This post was first published in 2017 and again last year,but there has been a lot of discussion about Vitamin D and the role it could play in helping fight the Covid-19 virus recently, so I have decided to give it another airing. I have provided more up-to-date links.
In researching this post, I have done my best to provide a balanced article, based on the views of acknowledged experts and also providing links to allow you to make up your own minds.
Yes, I know we get Vitamin D from the sun, but I obviously did not think that it was that important, because I spent the last twenty-five years hiding from it. We don’t get a huge amount of sun here in Ireland but whatever little we got wasn’t going to get near my skin! Yes, I was the suncream queen.
A few years ago, I started taking a supplement, because I realised that my obsession with protection in both winter and summer had probably made me D-deficient. So I bought supplements. There are plenty of options out there. More recently, I have started using LUMITY supplements. As well as other vitamins and minerals, they provide the optimal level of Vit D needed for me daily.
Why do we need Vitamin D?
1 It is essential for strong bones and teeth
Vitamin D helps the body absorb calcium and phosphorus from food, which is important for the maintenance of healthy bones, muscles and teeth. Without enough of the nutrient, bones can become brittle and soft. Low levels are linked to rickets in children and osteomalacia (soft bones) and osteoporosis in adults.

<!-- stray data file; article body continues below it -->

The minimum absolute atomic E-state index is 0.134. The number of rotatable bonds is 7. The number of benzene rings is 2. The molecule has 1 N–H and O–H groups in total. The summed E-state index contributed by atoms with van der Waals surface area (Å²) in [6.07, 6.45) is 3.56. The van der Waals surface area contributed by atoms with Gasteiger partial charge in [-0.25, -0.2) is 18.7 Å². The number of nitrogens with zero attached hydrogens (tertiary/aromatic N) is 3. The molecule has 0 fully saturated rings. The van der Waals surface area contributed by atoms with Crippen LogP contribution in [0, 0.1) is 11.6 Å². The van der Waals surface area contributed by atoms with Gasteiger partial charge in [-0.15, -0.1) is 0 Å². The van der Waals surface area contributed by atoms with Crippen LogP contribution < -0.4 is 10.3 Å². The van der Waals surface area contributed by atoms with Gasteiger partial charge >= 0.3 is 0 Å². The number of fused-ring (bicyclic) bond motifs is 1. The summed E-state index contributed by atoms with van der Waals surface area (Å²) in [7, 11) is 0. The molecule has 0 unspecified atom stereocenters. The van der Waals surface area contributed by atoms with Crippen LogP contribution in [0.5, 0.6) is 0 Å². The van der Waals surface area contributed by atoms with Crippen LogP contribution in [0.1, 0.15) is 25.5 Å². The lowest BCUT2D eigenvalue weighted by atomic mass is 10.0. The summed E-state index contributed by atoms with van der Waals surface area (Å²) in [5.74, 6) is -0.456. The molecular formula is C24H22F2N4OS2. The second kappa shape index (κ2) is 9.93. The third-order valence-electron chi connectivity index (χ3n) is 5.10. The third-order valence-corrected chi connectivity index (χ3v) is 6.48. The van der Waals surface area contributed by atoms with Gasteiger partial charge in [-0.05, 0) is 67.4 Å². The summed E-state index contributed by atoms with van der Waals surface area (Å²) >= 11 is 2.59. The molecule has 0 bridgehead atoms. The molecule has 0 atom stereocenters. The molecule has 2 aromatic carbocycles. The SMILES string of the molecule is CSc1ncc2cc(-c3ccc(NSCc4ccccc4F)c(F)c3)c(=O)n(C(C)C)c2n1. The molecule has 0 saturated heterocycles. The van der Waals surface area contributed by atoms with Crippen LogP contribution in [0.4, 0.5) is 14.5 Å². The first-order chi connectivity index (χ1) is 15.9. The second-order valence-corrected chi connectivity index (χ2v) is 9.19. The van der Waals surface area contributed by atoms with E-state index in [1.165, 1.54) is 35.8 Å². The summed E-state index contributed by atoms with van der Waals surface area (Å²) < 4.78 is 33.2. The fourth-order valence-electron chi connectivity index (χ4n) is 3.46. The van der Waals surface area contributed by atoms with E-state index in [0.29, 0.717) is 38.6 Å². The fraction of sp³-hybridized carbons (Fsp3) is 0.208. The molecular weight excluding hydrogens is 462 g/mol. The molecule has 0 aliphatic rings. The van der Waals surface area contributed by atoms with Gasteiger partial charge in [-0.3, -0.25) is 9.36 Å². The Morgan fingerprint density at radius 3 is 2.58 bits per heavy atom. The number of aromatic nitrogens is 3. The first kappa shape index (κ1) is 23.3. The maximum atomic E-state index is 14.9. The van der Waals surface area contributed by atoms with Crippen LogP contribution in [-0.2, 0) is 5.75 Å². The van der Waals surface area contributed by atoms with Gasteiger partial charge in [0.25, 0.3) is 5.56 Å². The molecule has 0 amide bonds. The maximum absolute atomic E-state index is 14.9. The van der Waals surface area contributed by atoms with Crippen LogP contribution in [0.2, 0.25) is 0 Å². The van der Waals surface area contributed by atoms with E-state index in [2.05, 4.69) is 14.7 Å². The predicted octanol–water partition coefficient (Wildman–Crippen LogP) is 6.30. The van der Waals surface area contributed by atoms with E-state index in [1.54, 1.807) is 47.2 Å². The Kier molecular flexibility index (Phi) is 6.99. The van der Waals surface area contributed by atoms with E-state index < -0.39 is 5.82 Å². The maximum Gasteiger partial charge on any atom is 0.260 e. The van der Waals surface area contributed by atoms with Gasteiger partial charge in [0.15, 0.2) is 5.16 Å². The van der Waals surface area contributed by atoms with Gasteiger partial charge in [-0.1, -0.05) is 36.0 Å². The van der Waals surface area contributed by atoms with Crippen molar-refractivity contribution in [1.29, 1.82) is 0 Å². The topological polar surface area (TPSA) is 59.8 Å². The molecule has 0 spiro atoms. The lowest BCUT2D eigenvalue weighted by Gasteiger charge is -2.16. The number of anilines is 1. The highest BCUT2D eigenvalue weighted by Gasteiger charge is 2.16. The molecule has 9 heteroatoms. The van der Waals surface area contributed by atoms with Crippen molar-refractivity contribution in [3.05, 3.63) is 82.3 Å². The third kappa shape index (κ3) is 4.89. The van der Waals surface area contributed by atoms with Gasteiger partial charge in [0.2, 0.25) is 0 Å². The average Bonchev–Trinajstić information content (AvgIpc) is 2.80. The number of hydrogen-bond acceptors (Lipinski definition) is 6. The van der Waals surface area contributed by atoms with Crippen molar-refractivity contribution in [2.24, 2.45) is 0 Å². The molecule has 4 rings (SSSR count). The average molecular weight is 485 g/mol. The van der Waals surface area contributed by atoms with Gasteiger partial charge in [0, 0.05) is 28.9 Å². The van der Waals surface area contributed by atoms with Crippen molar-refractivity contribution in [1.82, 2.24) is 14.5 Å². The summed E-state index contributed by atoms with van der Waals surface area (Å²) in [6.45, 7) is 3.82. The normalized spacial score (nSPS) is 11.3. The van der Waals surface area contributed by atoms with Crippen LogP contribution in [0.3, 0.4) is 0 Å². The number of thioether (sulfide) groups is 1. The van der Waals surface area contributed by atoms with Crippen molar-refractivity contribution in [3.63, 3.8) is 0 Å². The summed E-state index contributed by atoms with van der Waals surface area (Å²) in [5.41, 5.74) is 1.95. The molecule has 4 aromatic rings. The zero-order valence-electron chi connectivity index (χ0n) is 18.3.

2 There is plenty of research to suggest that it also protects against disease
Not only does Vitamin D help boost the immune system (it triggers cells that seek out and destroy any bacteria and viruses) but it may also help protect against many auto-immune diseases, including multiple sclerosis (MS) and rheumatoid arthritis. And what’s more, it seems that these diseases tend to be more common in countries where people have less exposure to the sunlight that the body needs to make Vitamin D on its own. Now it is thought that it protects against certain types of cancer such as bowel and type 1 diabetes.